This said, I found this to be a difficult read partly due to the repetitive and "ta
Catherine Howard
Well, the last book I'll finish in 2013 has turned out to be my favourite of the year...

I'm a major NASA nut, and I've read a lot of astronaut biographies. All the Apollo era ones, and a few Space Shuttle ones as well. But while they were all intriguing reading, only Michael Collins' Carrying the Fire (Apollo 11 -- he was the guy who stayed in the command module while Neil and Buzz got to walk on the moon) came close to what I was looking for: an account of how it FEELS to be in space. Prior to
Alex Ristea
Commander Chris Hadfield spent a total of 144 days aboard the International Space Station. He's the man who tweeted from space and showed us how majestic this planet really is. He recorded countless videos (how do you brush your teeth in space?, making a peanut butter sandwich in zero gravity) and answered questions from all around the world.

Chris made space cool again.

Oh yeah, have I mentioned that he also made the first music video in space? Watch his cover of David Bowie's Space Oddity.

In thi
Megan Baxter
Oct 31, 2014 rated it really liked it
It was a no-brainer that I would get to this book eventually. It only took so long because I was very far down the hold list at the library, and waited patiently while reading other books for it to arrive. A book written by Chris Hadfield? Canada's best known astronaut (at least these days), who made life on the ISS exciting for so many more people than those who had been interested in space for years? Count me in.

Note: The rest of this review has been withdrawn due to the changes in Goodreads p
Zaira Sadè
Jun 07, 2018 rated it it was amazing
Shelves: favourites
The space geek in me thoroughly enjoyed this book.
Alexandra Charron
Jan 08, 2015 rated it did not like it
for Olivia and sam:
the reason this book gets one star is because he is so goddamn full of himself. Sure it's cool and stuff that he's an astronaut but at the end of the day it's just a job and your paid to do it.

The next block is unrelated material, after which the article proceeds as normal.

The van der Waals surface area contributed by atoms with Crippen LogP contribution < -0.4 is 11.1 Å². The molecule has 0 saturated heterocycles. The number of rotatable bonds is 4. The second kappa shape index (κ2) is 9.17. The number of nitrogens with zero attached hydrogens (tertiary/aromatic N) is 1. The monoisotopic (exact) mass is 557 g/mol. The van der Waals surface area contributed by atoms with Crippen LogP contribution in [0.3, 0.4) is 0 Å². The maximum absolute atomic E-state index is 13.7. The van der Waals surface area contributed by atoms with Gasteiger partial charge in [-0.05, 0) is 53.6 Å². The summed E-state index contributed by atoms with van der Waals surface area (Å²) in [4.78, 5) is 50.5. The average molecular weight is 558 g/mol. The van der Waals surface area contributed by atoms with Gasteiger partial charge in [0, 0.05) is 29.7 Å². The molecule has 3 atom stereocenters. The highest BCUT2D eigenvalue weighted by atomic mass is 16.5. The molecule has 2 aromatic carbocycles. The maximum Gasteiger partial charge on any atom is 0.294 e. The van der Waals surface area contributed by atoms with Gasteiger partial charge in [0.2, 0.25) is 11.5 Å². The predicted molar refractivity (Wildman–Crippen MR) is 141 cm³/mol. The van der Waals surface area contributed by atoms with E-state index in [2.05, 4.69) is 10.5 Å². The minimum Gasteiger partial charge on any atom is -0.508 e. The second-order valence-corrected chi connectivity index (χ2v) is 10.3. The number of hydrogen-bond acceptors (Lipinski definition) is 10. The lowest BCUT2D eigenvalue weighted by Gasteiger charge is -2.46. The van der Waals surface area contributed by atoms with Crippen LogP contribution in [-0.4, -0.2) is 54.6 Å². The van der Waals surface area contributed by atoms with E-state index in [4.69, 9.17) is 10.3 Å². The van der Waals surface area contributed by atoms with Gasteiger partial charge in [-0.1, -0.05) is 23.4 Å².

he's just super annoying in the way he talks about it, I don't find him humble which I think is why.
I found him extremely repetitive too. It felt like I was reading the same thing over and over again, I spent the whole time wishing there would be a climax but there never was one. It w
May 13, 2016 rated it really liked it
Shelves: 2016-library
4.5......... Let me just start by saying it's times like this that I thank God for book clubs. :) I read this for a group that I'm in and I'm so glad because I don't think that I would've picked this up on my own.

This book is written by Col. Chris Hadfield, a Canadian astronaut. Hadfield writes about the technical aspects of being an astronaut from the preparations, to the space missions, to returning home. That, alone, was interesting to read but he also writes about how all of his training ha
aPriL does feral sometimes
Chris Hadfield's book is an autobiography, an astronaut's memoir, and in the first half, a self-help guidebook to developing the kind of mental attitude it takes to be an astronaut. For education, it is clear one has to go deep in subjects NASA thinks important to learn - science, technology, engineering and math. Attending the USAF test pilot school seems like a good idea too, as well as just plain WOW!

The book is full of good advice and interesting, but I wish the earnestness about teamwork a
Really 4.5 stars.

The publisher says:

Colonel Chris Hadfield has spent decades training as an astronaut and has logged nearly 4000 hours in space. During this time he has broken into a Space Station with a Swiss army knife, disposed of a live snake while piloting a plane, and been temporarily blinded while clinging to the exterior of an orbiting spacecraft. The secret to Col. Hadfield's success-and survival-is an unconventional philosophy he learned at NASA: prepare for the worst-and enjoy every m
Jun 10, 2018 rated it it was amazing
Great balls of fire, what a great book! Hadfield is my new hero. Well written, funny, insightful, and the perfect narrator to his own book to boot. 5 solid stars!
Ben Babcock